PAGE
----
The WHO STEPwise approach to Surveillance is a simple, standardized method for collecting, analysing and disseminating data in WHO member countries.
By using the same standardized questions and protocols, all countries can use STEPS information not only for monitoring within-country trends, but also for making comparisons across countries. The approach encourages the collection of small amounts of useful information on a regular and continuing basis.
There are currently two primary STEPS surveillance systems: the STEPwise approach to risk factor surveillance; and the STEPwise approach to stroke surveillance.
In the Eastern Mediterranean Region, noncommunicable diseases and injuries accounted for 50% and 11% of all deaths in 2005, respectively. The prevalence of risk factors for noncommunicable diseases is high in most countries of the Region.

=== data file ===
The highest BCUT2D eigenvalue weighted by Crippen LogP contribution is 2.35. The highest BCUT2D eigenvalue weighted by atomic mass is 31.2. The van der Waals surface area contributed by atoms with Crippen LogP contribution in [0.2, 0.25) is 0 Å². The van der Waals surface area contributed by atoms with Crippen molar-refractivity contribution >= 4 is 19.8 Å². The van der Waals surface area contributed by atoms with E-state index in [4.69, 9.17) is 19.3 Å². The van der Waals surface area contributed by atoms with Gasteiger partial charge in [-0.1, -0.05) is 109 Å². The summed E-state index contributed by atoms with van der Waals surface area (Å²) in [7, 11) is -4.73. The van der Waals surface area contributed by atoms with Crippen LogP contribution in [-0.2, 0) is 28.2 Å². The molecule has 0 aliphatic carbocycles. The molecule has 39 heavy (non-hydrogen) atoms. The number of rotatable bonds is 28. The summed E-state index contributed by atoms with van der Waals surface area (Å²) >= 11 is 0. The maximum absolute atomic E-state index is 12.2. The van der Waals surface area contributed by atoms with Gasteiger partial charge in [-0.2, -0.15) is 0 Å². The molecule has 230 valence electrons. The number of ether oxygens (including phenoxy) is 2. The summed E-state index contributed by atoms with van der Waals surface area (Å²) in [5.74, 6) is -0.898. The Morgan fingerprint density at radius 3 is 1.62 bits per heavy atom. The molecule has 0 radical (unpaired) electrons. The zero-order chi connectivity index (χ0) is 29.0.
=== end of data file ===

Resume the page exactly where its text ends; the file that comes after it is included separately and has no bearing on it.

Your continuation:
Data collected by the STEPwise survey among adults, aged 15–65 years, in the Region showed that almost one quarter of the adult population was found to be hypertensive. A high prevalence of hypercholesterolaemia was noted with a range between 20% and 40% (4). Furthermore, 6 out of 10 countries with the highest prevalence of diabetes in the world are from the Region – Bahrain, Egypt, Kuwait, Oman, Saudi Arabia and United Arab Emirates.
Overweight and obesity are potent risk factors for noncommunicable diseases and they are major contributors to premature deaths. Compiled data for adults, aged above 15 years, from the Region show the highest levels of overweight in Bahrain, Kuwait, Egypt, United Arab Emirates, Saudi Arabia and Jordan, where the prevalence of overweight/obesity ranges from between 74% and 86% in women and 69% and 77% in men. The escalating level of overweight and obesity among children and adolescents is of particular concern, given the fact that changes in food habits are evident in all Eastern Mediterranean countries.